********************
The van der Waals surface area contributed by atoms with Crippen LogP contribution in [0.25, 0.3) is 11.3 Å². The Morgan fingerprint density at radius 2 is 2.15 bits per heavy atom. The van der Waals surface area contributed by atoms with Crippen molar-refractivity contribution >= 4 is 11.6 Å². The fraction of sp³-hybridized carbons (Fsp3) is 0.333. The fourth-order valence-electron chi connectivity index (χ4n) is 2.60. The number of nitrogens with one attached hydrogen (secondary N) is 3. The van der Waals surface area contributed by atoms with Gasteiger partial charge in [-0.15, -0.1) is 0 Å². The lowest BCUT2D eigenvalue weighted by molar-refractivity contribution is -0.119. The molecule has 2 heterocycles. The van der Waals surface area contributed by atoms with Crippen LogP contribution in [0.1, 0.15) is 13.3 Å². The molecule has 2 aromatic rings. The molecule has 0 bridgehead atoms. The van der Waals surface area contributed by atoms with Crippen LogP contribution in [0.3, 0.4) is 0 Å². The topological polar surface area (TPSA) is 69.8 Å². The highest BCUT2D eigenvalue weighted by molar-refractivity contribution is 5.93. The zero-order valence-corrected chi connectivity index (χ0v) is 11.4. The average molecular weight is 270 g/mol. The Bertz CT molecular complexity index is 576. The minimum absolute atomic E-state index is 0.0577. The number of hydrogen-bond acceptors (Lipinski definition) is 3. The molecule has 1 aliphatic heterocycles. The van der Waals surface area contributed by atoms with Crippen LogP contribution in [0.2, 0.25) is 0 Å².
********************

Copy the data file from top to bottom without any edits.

The van der Waals surface area contributed by atoms with Crippen LogP contribution in [0.25, 0.3) is 11.3 Å². The Morgan fingerprint density at radius 2 is 2.15 bits per heavy atom. The van der Waals surface area contributed by atoms with Crippen molar-refractivity contribution >= 4 is 11.6 Å². The fraction of sp³-hybridized carbons (Fsp3) is 0.333. The fourth-order valence-electron chi connectivity index (χ4n) is 2.60. The number of nitrogens with one attached hydrogen (secondary N) is 3. The van der Waals surface area contributed by atoms with Gasteiger partial charge in [-0.15, -0.1) is 0 Å². The lowest BCUT2D eigenvalue weighted by molar-refractivity contribution is -0.119. The molecule has 2 heterocycles. The van der Waals surface area contributed by atoms with Crippen LogP contribution in [0.1, 0.15) is 13.3 Å². The molecule has 2 aromatic rings. The molecule has 0 bridgehead atoms. The van der Waals surface area contributed by atoms with Crippen LogP contribution in [0.3, 0.4) is 0 Å². The topological polar surface area (TPSA) is 69.8 Å². The highest BCUT2D eigenvalue weighted by molar-refractivity contribution is 5.93. The zero-order valence-corrected chi connectivity index (χ0v) is 11.4. The average molecular weight is 270 g/mol. The Bertz CT molecular complexity index is 576. The minimum absolute atomic E-state index is 0.0577. The number of hydrogen-bond acceptors (Lipinski definition) is 3. The molecule has 1 aliphatic heterocycles. The van der Waals surface area contributed by atoms with Crippen LogP contribution in [0.2, 0.25) is 0 Å².